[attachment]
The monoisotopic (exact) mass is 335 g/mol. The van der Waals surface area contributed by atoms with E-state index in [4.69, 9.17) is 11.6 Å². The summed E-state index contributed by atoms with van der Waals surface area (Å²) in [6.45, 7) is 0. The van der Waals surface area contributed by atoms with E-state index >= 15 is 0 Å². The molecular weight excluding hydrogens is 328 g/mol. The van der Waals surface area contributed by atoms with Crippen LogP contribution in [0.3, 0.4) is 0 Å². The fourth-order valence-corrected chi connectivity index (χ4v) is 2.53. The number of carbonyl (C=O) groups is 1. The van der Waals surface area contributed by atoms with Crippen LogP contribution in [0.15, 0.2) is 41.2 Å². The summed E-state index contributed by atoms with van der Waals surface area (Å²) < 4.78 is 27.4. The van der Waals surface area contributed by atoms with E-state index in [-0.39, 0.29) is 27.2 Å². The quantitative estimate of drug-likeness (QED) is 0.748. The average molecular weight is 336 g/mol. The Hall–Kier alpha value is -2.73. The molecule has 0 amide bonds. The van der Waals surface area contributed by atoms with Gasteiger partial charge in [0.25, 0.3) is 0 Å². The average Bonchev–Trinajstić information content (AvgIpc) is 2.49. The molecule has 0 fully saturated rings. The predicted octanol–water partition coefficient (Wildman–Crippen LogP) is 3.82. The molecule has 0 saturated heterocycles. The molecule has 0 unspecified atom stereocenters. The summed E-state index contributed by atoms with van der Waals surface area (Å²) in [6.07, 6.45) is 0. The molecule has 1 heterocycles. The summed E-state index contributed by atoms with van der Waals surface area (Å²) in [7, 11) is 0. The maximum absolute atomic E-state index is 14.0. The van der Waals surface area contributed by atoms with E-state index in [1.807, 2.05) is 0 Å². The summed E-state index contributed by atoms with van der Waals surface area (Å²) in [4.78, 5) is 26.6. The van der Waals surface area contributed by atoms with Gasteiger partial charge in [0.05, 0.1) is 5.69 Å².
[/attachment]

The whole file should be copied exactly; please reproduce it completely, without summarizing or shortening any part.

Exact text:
The monoisotopic (exact) mass is 335 g/mol. The van der Waals surface area contributed by atoms with E-state index in [4.69, 9.17) is 11.6 Å². The summed E-state index contributed by atoms with van der Waals surface area (Å²) in [6.45, 7) is 0. The van der Waals surface area contributed by atoms with E-state index >= 15 is 0 Å². The molecular weight excluding hydrogens is 328 g/mol. The van der Waals surface area contributed by atoms with Crippen LogP contribution in [0.3, 0.4) is 0 Å². The fourth-order valence-corrected chi connectivity index (χ4v) is 2.53. The number of carbonyl (C=O) groups is 1. The van der Waals surface area contributed by atoms with Crippen LogP contribution in [0.15, 0.2) is 41.2 Å². The summed E-state index contributed by atoms with van der Waals surface area (Å²) < 4.78 is 27.4. The van der Waals surface area contributed by atoms with E-state index in [-0.39, 0.29) is 27.2 Å². The quantitative estimate of drug-likeness (QED) is 0.748. The average molecular weight is 336 g/mol. The Hall–Kier alpha value is -2.73. The molecule has 0 amide bonds. The van der Waals surface area contributed by atoms with Gasteiger partial charge in [0.25, 0.3) is 0 Å². The average Bonchev–Trinajstić information content (AvgIpc) is 2.49. The molecule has 0 fully saturated rings. The predicted octanol–water partition coefficient (Wildman–Crippen LogP) is 3.82. The molecule has 0 saturated heterocycles. The molecule has 0 unspecified atom stereocenters. The summed E-state index contributed by atoms with van der Waals surface area (Å²) in [6.07, 6.45) is 0. The molecule has 1 heterocycles. The summed E-state index contributed by atoms with van der Waals surface area (Å²) in [7, 11) is 0. The maximum absolute atomic E-state index is 14.0. The van der Waals surface area contributed by atoms with E-state index in [1.807, 2.05) is 0 Å². The summed E-state index contributed by atoms with van der Waals surface area (Å²) in [4.78, 5) is 26.6. The van der Waals surface area contributed by atoms with Gasteiger partial charge in [0.05, 0.1) is 5.69 Å².